I got the bill for my surgery. Now I know what those doctors were wearing masks for… James H. Boren


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Genius on the edge : the bizarre double life of Dr. William Stewart Halsted  Gerald Imber  New York, NY : Kaplan Pub., c 2010  Hardcover. 1st ed., later printing. x, 389 p., [12] p. of plates : ill. ; 24 cm. Includes bibliographical references and index. Clean, tight and strong binding with clean dust jacket. No highlighting, underlining or marginalia in text. VG/VG

An Anatomy of Addiction

Halsted was born to wealth and privilege in New York City in the mid-1800s. He attended the finest schools, but he was a mediocre student. His academic interests blossomed at medical school and he quickly became a celebrated surgeon. Experimenting with cocaine as a local anesthetic, he became addicted. He was hospitalized and treated with morphine to control his craving for cocaine. For the remaining 40 years of his life he was addicted to both drugs.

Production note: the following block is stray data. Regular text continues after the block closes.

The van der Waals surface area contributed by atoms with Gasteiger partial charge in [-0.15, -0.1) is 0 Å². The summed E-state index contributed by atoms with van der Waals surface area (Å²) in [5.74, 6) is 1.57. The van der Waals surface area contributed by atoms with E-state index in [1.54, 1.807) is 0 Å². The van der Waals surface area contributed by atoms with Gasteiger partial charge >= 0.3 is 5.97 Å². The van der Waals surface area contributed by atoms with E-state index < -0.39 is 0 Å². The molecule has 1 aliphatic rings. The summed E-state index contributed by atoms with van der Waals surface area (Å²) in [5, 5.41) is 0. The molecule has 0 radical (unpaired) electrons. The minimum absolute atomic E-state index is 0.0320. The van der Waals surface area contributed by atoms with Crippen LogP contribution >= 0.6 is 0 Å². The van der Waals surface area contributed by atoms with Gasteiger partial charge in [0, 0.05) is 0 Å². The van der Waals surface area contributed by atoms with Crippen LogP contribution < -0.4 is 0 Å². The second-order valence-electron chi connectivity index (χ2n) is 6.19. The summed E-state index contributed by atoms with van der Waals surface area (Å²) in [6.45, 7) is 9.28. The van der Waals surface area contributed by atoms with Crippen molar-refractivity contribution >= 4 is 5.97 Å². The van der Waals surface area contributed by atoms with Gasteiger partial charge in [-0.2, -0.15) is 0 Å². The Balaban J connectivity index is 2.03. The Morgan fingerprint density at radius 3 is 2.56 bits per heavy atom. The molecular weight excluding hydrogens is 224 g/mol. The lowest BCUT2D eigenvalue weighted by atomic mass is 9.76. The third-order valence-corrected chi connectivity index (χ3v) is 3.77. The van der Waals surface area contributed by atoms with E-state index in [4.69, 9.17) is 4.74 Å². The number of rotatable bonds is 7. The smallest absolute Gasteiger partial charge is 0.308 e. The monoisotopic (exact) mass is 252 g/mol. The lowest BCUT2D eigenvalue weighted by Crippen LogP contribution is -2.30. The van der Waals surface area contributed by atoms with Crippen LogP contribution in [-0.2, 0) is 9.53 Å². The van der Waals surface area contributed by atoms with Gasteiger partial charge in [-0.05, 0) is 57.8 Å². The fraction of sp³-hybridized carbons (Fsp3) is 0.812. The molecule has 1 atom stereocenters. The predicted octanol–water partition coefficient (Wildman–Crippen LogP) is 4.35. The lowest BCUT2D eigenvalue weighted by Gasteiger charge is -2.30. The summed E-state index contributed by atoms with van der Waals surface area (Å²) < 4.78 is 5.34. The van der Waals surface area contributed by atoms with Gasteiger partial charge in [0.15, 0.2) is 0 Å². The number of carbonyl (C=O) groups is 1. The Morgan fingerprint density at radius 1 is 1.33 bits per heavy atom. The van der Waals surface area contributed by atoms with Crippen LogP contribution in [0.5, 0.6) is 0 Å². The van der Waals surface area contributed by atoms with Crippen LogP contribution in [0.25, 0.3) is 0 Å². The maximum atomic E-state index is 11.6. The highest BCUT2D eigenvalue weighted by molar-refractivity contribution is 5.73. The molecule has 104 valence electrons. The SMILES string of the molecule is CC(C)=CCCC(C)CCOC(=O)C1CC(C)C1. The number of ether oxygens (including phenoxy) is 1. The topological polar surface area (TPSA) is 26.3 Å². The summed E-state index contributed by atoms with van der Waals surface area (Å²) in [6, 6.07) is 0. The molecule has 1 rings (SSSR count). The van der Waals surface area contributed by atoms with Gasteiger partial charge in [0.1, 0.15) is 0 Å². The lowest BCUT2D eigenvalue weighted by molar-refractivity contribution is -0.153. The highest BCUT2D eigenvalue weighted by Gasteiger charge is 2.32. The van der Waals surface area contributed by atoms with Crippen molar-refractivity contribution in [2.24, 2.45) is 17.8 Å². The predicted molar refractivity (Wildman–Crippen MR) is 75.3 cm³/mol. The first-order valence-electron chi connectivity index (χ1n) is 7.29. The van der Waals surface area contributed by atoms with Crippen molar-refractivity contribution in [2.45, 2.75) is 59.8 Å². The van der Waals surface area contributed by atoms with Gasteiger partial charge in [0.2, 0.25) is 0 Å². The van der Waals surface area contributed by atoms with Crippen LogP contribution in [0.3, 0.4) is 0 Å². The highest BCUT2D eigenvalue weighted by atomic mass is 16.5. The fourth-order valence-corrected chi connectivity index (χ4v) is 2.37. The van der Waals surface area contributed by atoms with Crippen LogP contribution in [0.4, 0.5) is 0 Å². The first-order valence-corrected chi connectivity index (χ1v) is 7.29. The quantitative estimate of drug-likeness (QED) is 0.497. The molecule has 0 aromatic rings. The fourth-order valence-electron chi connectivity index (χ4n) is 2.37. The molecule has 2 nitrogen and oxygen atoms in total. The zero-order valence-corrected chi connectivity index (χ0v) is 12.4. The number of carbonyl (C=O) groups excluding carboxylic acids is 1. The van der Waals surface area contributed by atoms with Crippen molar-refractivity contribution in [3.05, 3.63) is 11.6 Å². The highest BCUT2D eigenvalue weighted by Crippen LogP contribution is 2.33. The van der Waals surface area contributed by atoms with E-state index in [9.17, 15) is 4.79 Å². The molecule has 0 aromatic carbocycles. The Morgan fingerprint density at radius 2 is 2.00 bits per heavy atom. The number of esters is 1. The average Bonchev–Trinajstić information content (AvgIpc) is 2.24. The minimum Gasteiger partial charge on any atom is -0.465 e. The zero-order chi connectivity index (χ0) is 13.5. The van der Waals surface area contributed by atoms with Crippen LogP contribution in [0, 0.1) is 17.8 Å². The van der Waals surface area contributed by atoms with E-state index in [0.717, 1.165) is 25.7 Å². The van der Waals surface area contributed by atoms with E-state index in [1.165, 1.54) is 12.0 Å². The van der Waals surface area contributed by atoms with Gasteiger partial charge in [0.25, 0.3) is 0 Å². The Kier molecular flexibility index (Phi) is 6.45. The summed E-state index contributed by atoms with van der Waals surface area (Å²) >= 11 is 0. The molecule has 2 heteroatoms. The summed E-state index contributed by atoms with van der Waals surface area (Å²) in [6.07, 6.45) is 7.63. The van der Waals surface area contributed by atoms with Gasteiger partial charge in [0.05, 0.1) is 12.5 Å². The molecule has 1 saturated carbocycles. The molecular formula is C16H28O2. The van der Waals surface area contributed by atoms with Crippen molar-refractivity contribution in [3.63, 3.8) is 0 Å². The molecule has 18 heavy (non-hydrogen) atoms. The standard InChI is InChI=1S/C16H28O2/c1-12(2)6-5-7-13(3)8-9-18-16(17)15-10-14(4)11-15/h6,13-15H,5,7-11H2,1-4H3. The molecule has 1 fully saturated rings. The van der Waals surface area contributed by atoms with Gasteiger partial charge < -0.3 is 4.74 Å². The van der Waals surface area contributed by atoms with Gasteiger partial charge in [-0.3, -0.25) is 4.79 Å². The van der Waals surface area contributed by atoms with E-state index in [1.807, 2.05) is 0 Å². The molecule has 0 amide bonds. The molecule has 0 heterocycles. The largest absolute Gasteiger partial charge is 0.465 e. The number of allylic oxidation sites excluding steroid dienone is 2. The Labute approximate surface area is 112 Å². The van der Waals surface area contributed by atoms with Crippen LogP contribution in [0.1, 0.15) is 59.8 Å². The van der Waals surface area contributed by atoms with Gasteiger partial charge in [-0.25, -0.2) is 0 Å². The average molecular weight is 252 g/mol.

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Halsted resurrected his career at Johns Hopkins, where he became the first chief of surgery. Among his accomplishments, he introduced the residency training system, the use of sterile gloves, the first successful hernia repair, radical mastectomy, fine silk sutures, and anatomically correct surgical technique. Halsted is without doubt the father of modern surgery, and his eccentric behavior, unusual lifestyle, and counterintuitive productivity in the face of lifelong addiction make his story unusually compelling.

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